When this comes together, this process helps to mitigate issues for engineering teams. They are able to:

  • Detect bugs,
  • Detect vulnerabilities
  • Detect surprises 

Vault to manage the secrets, passwords, certs and keys

A new approach engineering teams can implement to reduce exposing sensitive information is to automation of writing scripts, embedding passwords, etc,. When automation is in place, software delivery management teams can keep these security aspects inside the vault. For instance, storing sensitive data in the vault will significantly improve the ways to protect sensitive security data (passwords, certs, keys, etc.) and also control how people can access this data via a role-based access model.

When it comes down to it, software delivery management can be future-proofed with security by design. With it in place, you are enacting a strong security policy from the start and incorporating the proper guidelines and best practices along the way.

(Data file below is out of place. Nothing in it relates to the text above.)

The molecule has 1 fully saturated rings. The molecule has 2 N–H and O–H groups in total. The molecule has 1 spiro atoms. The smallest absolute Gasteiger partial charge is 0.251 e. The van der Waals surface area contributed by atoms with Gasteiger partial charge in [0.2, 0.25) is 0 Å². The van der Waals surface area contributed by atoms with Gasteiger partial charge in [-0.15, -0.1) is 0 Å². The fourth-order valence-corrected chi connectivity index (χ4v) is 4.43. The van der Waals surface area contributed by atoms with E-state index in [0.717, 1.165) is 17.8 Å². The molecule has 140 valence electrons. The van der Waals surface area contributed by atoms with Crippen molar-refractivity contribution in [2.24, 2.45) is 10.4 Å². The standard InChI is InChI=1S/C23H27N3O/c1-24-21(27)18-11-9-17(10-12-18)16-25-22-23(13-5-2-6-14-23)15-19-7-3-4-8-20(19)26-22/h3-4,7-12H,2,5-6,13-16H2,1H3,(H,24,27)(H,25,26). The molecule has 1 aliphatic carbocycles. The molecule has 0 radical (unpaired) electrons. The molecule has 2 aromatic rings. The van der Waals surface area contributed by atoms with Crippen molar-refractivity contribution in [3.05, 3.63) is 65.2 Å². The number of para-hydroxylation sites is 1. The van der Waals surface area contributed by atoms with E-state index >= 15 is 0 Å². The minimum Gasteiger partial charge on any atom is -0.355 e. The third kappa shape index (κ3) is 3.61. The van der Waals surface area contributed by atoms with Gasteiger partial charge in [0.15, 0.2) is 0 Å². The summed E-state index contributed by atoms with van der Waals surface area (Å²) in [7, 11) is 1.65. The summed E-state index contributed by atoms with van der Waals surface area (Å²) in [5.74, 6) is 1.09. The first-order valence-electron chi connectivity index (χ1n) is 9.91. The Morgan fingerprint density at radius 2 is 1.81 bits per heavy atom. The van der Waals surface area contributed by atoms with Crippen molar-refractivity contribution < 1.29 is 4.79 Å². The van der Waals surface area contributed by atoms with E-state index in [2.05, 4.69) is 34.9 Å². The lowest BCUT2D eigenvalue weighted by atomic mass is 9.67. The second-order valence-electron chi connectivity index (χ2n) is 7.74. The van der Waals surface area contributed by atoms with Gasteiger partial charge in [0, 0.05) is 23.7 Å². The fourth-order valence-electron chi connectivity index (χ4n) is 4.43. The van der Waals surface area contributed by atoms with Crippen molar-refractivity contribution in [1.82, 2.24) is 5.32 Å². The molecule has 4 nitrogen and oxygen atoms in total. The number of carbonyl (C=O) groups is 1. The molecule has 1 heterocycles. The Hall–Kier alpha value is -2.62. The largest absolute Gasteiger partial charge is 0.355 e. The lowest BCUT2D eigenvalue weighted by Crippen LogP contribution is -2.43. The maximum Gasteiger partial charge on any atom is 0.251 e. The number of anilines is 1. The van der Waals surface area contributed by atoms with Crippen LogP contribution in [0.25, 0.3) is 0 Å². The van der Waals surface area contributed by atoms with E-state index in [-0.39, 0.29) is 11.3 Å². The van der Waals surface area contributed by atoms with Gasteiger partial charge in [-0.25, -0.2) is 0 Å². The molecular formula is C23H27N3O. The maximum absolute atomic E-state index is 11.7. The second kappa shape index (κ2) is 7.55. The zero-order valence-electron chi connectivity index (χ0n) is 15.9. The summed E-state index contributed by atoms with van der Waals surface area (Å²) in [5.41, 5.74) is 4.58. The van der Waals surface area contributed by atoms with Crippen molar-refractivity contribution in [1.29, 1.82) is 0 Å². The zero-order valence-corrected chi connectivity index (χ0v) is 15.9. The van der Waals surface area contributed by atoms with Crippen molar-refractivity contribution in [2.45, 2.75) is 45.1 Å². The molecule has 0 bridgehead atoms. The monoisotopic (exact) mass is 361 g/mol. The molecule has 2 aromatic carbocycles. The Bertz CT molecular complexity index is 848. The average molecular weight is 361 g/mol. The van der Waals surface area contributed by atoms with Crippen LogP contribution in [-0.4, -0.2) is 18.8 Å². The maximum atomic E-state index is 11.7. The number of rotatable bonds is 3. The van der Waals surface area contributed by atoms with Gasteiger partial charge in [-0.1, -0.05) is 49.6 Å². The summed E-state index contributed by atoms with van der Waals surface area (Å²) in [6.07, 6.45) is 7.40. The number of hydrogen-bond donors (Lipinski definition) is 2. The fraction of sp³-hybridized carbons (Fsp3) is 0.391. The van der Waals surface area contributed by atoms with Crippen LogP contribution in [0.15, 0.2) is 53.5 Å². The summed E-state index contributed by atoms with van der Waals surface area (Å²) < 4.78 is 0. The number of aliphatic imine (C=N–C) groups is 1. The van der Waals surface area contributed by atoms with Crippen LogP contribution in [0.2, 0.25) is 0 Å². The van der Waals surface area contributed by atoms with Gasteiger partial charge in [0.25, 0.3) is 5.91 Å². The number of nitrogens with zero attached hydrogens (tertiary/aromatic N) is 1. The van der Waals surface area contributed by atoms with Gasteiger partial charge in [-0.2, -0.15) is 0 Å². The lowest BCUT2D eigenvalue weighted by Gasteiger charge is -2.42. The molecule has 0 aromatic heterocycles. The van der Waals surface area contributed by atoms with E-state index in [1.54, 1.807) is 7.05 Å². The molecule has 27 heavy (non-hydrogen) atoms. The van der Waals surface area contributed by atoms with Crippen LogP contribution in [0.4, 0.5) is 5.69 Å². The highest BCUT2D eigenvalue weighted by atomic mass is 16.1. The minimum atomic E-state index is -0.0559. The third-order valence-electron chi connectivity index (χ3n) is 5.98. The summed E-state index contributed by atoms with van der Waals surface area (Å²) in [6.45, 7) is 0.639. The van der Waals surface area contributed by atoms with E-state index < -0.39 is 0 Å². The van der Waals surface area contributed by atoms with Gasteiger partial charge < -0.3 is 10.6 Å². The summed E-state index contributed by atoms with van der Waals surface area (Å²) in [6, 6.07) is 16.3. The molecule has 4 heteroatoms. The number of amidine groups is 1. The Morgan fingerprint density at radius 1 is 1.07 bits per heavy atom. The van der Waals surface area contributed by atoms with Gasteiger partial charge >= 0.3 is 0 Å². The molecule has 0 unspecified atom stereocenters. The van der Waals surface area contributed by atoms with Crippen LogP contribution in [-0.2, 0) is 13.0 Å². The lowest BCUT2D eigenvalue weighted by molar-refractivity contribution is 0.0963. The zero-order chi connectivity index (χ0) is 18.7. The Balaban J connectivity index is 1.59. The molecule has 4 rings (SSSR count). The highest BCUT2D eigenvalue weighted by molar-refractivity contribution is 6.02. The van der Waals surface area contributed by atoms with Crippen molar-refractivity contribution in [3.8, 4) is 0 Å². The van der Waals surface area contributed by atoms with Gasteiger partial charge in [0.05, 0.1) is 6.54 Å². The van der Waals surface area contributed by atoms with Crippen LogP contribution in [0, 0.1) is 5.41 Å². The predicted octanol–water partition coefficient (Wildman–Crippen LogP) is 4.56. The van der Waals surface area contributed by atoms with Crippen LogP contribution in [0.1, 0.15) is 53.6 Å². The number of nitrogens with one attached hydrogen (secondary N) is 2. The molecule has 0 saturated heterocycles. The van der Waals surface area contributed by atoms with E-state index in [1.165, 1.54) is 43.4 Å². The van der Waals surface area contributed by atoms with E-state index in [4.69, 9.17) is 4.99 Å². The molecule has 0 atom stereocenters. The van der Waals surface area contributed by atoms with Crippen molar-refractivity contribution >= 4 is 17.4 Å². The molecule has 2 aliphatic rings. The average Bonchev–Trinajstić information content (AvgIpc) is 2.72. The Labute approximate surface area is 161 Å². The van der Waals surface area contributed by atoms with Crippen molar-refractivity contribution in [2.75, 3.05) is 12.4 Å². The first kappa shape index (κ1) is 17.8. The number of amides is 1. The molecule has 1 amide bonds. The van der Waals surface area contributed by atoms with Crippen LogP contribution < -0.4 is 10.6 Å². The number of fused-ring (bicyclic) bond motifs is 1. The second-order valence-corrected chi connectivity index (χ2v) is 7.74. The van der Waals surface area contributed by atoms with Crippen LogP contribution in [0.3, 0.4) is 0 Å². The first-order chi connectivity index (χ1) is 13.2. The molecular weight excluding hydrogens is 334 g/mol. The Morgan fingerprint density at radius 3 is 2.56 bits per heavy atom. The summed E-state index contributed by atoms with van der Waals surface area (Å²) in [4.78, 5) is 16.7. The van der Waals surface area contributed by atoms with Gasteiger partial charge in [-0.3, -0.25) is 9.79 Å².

Visibility into software delivery management

Companies are finding it a challenge to bring information together, interpret data, and pull together unified views with current software delivery management. The result is a lack of visibility in the software delivery management process.

Companies are risking security, productivity, and operations that create bottlenecks for engineering teams.

If companies want better visibility and predictive capabilities, they need to realize the challenge of helping organizations understand the bottlenecks, delays, and security risks. When they recognize these risks, DevOps and Engineering teams can proactively address the issues and avoid last-minute surprises with the end-to-end software delivery process.